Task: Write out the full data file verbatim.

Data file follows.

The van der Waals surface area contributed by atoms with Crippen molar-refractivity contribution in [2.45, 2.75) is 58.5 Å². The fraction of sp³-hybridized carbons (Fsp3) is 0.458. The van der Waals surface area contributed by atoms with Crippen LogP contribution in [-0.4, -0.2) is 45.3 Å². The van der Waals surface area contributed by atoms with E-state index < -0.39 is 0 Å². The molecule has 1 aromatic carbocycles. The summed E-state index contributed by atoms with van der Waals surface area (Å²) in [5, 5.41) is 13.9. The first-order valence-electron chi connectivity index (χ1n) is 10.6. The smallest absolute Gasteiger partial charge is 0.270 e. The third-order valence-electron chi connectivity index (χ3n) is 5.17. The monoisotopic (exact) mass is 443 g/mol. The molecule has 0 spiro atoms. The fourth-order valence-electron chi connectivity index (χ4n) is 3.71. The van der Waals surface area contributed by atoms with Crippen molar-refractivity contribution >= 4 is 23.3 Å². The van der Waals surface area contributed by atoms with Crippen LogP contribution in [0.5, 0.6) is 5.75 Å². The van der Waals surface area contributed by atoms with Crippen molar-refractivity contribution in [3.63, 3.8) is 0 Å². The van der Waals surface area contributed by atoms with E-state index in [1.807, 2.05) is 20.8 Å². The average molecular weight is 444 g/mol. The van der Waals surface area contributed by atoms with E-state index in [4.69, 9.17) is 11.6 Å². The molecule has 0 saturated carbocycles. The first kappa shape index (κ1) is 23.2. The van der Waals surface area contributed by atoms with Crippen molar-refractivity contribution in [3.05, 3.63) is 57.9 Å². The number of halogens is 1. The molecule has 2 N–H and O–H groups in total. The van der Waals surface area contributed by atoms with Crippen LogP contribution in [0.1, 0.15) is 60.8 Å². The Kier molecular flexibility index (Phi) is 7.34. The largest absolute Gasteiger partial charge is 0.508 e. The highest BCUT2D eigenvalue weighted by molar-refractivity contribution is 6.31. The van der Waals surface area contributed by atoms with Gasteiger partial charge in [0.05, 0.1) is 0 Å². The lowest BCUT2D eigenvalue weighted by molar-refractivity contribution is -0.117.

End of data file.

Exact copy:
The van der Waals surface area contributed by atoms with Crippen molar-refractivity contribution in [2.45, 2.75) is 58.5 Å². The fraction of sp³-hybridized carbons (Fsp3) is 0.458. The van der Waals surface area contributed by atoms with Crippen LogP contribution in [-0.4, -0.2) is 45.3 Å². The van der Waals surface area contributed by atoms with E-state index < -0.39 is 0 Å². The molecule has 1 aromatic carbocycles. The summed E-state index contributed by atoms with van der Waals surface area (Å²) in [5, 5.41) is 13.9. The first-order valence-electron chi connectivity index (χ1n) is 10.6. The smallest absolute Gasteiger partial charge is 0.270 e. The third-order valence-electron chi connectivity index (χ3n) is 5.17. The monoisotopic (exact) mass is 443 g/mol. The molecule has 0 spiro atoms. The fourth-order valence-electron chi connectivity index (χ4n) is 3.71. The van der Waals surface area contributed by atoms with Crippen molar-refractivity contribution >= 4 is 23.3 Å². The van der Waals surface area contributed by atoms with Crippen LogP contribution in [0.5, 0.6) is 5.75 Å². The van der Waals surface area contributed by atoms with Crippen molar-refractivity contribution in [3.63, 3.8) is 0 Å². The van der Waals surface area contributed by atoms with E-state index in [1.807, 2.05) is 20.8 Å². The average molecular weight is 444 g/mol. The van der Waals surface area contributed by atoms with E-state index in [4.69, 9.17) is 11.6 Å². The molecule has 0 saturated carbocycles. The first kappa shape index (κ1) is 23.2. The van der Waals surface area contributed by atoms with Crippen molar-refractivity contribution in [3.05, 3.63) is 57.9 Å². The number of halogens is 1. The molecule has 2 N–H and O–H groups in total. The van der Waals surface area contributed by atoms with Crippen LogP contribution in [0.1, 0.15) is 60.8 Å². The Kier molecular flexibility index (Phi) is 7.34. The largest absolute Gasteiger partial charge is 0.508 e. The highest BCUT2D eigenvalue weighted by molar-refractivity contribution is 6.31. The van der Waals surface area contributed by atoms with Gasteiger partial charge in [0.05, 0.1) is 0 Å². The lowest BCUT2D eigenvalue weighted by molar-refractivity contribution is -0.117.